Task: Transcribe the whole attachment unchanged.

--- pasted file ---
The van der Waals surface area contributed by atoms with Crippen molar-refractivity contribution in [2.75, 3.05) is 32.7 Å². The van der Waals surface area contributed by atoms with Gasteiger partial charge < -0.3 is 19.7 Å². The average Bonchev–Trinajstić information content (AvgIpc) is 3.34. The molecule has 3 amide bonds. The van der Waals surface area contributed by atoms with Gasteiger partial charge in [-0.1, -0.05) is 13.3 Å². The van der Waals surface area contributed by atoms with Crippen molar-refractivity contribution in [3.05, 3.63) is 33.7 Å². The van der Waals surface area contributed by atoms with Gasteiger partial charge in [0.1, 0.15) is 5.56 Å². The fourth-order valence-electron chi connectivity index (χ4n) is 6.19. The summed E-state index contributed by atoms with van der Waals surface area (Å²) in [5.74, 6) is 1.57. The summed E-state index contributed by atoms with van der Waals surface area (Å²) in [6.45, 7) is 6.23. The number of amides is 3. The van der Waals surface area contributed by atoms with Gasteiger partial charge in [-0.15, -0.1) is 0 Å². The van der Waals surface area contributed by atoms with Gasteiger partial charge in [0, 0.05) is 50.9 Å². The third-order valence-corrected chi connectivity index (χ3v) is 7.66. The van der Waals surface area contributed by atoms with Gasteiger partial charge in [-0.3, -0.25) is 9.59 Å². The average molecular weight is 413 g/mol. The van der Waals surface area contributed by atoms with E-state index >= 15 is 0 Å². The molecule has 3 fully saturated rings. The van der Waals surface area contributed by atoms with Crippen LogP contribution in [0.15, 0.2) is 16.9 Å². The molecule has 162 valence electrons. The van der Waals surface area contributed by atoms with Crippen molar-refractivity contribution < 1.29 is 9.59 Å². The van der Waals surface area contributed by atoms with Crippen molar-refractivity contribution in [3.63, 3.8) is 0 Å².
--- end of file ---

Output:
The van der Waals surface area contributed by atoms with Crippen molar-refractivity contribution in [2.75, 3.05) is 32.7 Å². The van der Waals surface area contributed by atoms with Gasteiger partial charge < -0.3 is 19.7 Å². The average Bonchev–Trinajstić information content (AvgIpc) is 3.34. The molecule has 3 amide bonds. The van der Waals surface area contributed by atoms with Gasteiger partial charge in [-0.1, -0.05) is 13.3 Å². The van der Waals surface area contributed by atoms with Crippen molar-refractivity contribution in [3.05, 3.63) is 33.7 Å². The van der Waals surface area contributed by atoms with Gasteiger partial charge in [0.1, 0.15) is 5.56 Å². The fourth-order valence-electron chi connectivity index (χ4n) is 6.19. The summed E-state index contributed by atoms with van der Waals surface area (Å²) in [5.74, 6) is 1.57. The summed E-state index contributed by atoms with van der Waals surface area (Å²) in [6.45, 7) is 6.23. The number of amides is 3. The van der Waals surface area contributed by atoms with Gasteiger partial charge in [-0.15, -0.1) is 0 Å². The van der Waals surface area contributed by atoms with Gasteiger partial charge in [0, 0.05) is 50.9 Å². The third-order valence-corrected chi connectivity index (χ3v) is 7.66. The van der Waals surface area contributed by atoms with Gasteiger partial charge in [-0.3, -0.25) is 9.59 Å². The average molecular weight is 413 g/mol. The van der Waals surface area contributed by atoms with E-state index >= 15 is 0 Å². The molecule has 3 fully saturated rings. The van der Waals surface area contributed by atoms with Crippen LogP contribution in [0.15, 0.2) is 16.9 Å². The molecule has 162 valence electrons. The van der Waals surface area contributed by atoms with Crippen molar-refractivity contribution < 1.29 is 9.59 Å². The van der Waals surface area contributed by atoms with Crippen molar-refractivity contribution in [3.63, 3.8) is 0 Å².